[09] Multiple heat waves are here to stay

    By Andy Georgiades

    MULTIPLE heat waves are normal from time to time, and according to the meteorological services department, this year is one of those times.

    The weather forecast shows temperatures will remain five to six degrees Celsius above normal for at least the next three days, according to Cleanthis Philaniotis, director of meteorological services.

    Thermometers will soar above 40 degrees Celsius inland and hover around 34 degrees Celsius along the coast.

    "The word 'normal' may be confusing," Philaniotis told the Cyprus Mail yesterday. "These things happen in Cyprus - not every year - they may happen every 10 years."

    Philaniotis said some heat waves last longer than others, and Cyprus has been experiencing them for as long as records have been kept.

    In August 1956 the temperature peaked at 44.4 degrees Celsius and in July 1973 the temperature reached 44.2 degrees Celsius, cited the director.

    The only thing about heat waves that can be predicted is that, at some point, they will happen, he said. This year, July happens to be extremely hot in Cyprus.

    But he was quick to point out that the heat could just as easily occur in June or September.

    "In 100 years, we'll get at least 10 cases of long-lasting heat waves," he said.

    [10] Drowned English tourist was not drunk

    ENGLISH Tourist Darren Lawley, found dead in an Ayia Napa swimming pool on Monday morning, died of asphyxiation due to drowning, State pathologist Eleni Antoniou said yesterday.

    Police had suspected that the 21-year-old from Telford, Shropshire, had been drinking before taking a swim at around 2.30 am on Monday.

    "There were no signs that this man had been drinking, but it is clear he had eaten well before he went swimming and this could have caused him to feel sick or to choke," Antoniou said after carrying out an autopsy yesterday.

    She added: "it was clearly asphyxiation due to drowning."

    Ayia Napa police said that Lawley had become unconscious during his swim and the victim was dragged out from the bottom of the pool by his friends.

    The British High Commission in Nicosia have been in contact with the victim's family in England and arrangements are being made to fly the body home.

    [11] Larnaca port protest

    THE LARNACA stevedores shut down their port for two hours yesterday morning in order to send a message to the government: We want work.

    Using huge machines to block the entrance of the port, the stevedores barred anyone from embarking or disembarking their vessels between 8 and 10am.

    Pantelis Alambritis, a spokesman for the stevedores, said the demonstration was a warning action.

    No incidents were reported as police watched the peaceful demonstration.

    The stevedores feel they are being treated unfairly because the dockers, who have a different status, have been receiving unemployment benefits for the last six months.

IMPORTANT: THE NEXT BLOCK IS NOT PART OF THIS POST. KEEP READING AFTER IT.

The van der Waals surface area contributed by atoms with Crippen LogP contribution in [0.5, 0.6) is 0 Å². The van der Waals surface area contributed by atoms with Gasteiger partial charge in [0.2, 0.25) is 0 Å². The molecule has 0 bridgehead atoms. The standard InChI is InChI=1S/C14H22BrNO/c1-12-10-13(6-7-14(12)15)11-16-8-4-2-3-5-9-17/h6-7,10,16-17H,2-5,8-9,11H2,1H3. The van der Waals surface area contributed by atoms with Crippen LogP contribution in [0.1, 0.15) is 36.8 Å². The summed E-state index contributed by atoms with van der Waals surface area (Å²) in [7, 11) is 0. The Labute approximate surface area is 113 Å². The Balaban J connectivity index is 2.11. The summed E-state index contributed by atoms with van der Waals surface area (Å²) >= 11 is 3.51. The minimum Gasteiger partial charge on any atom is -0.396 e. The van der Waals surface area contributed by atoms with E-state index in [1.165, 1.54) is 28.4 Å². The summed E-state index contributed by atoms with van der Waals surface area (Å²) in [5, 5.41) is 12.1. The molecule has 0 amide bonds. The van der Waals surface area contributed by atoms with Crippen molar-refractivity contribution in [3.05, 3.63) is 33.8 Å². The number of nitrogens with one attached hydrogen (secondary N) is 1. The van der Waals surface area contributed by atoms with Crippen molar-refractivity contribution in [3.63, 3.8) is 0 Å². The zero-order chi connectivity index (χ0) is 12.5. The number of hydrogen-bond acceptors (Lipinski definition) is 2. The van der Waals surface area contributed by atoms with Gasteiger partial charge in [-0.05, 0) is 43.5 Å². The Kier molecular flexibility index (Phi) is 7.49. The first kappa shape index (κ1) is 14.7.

Because the port is at a virtual standstill, millions of pounds worth of machinery have remained idle at huge cost to the workers and their families.

    Alambritis said the government must initiate a plan for the harbour and "stop with the rhetoric, studies and empty promises".

    If the delays continue, the stevedores will have no choice but to take further measures, Alambritis said.

    [12] Ministry deplores attack on doctor

    THE HEALTH Ministry yesterday condemned the recent assault on a medic at Limassol Hospital's casualty section.

    In the announcement, the ministry said that such force was "unacceptable", adding that doctors working in casualty were under considerable stress. According to the ministry, a doctor in First Aid treats an average of 8,000 cases every year. Therefore, it adds, doctors should be appreciated and not assaulted.

    The Health Ministry also announced that all cases of assault against doctors would henceforth be reported to the police.

    [13] Three held over Limassol assault

    THREE men were arrested yesterday in connection with a Monday assault on a Limassol man.

    Valentinos Costa Tsangarides, alias 'Vakis', was attacked when he disturbed burglars on returning to his Amathounda flat at 2 am on Monday.

    Tsangarides was allegedly assulted by three men, one of whom struck him on the head with what looked like a gun. The assailant then demanded money and jewellery, while a second man allegedly grabbed Tsangarides by the neck and tried to remove the watch he was wearing.

    The burglars ran when their victim called for help.

    Tsangarides was taken to Limassol general hospital's casualty unit for treatment to his injuries and was released after first aid.

    Limassol police made the arrests yesterday on the basis of Tsangarides' description of his attackers and their vehicle. They are still searching for another suspect.

    [14] Thieves take $13,000

    BURGLARS stole $13,000 in cash and thousands more in jewellery from a Russian businessman in Larnaca yesterday.

    The theft occurred some time in the afternoon before 7pm, police said late last night.

    The unnamed businessman works with a company in Cyprus.

    Larnaca police are investigating the theft.

    [15] UK tourist jailed for assault

    By Charlie Charalambous

    AN ENGLISH tourist has been sentenced to six months in prison for seriously injuring a Danish holidaymaker during a drunken brawl in Ayia Napa earlier this month.

    A police statement yesterday said Neil Donovan, 21, from Kent, was sentenced by a Larnaca court on Monday after pleading guilty to causing serious bodily harm.

    Donovan was arrested on July 15 after attacking Dane Kenneth Schov, 21, with a beer bottle after a fight broke out at an Ayia Napa hotel bar.

    Police said Donovan was with a group of friends who started taunting and throwing bottles at the Dane.

    "When the Danish tourist asked them to stop, Donovan hit him over the head with a broken beer bottle," a Famagusta police spokesman told the Cyprus Mail.

    Donovan was very drunk at the time, the spokesman added.

    Schov had to be taken to hospital, where he received several stitches to a head wound.

    A British High Commission official yesterday visited Donovan in prison.

    "His father is also over here and has contacted us for a list of lawyers because his son wants to contest the decision," said Commission spokesman Peter Boxer.

    © Copyright Cyprus Mail 1998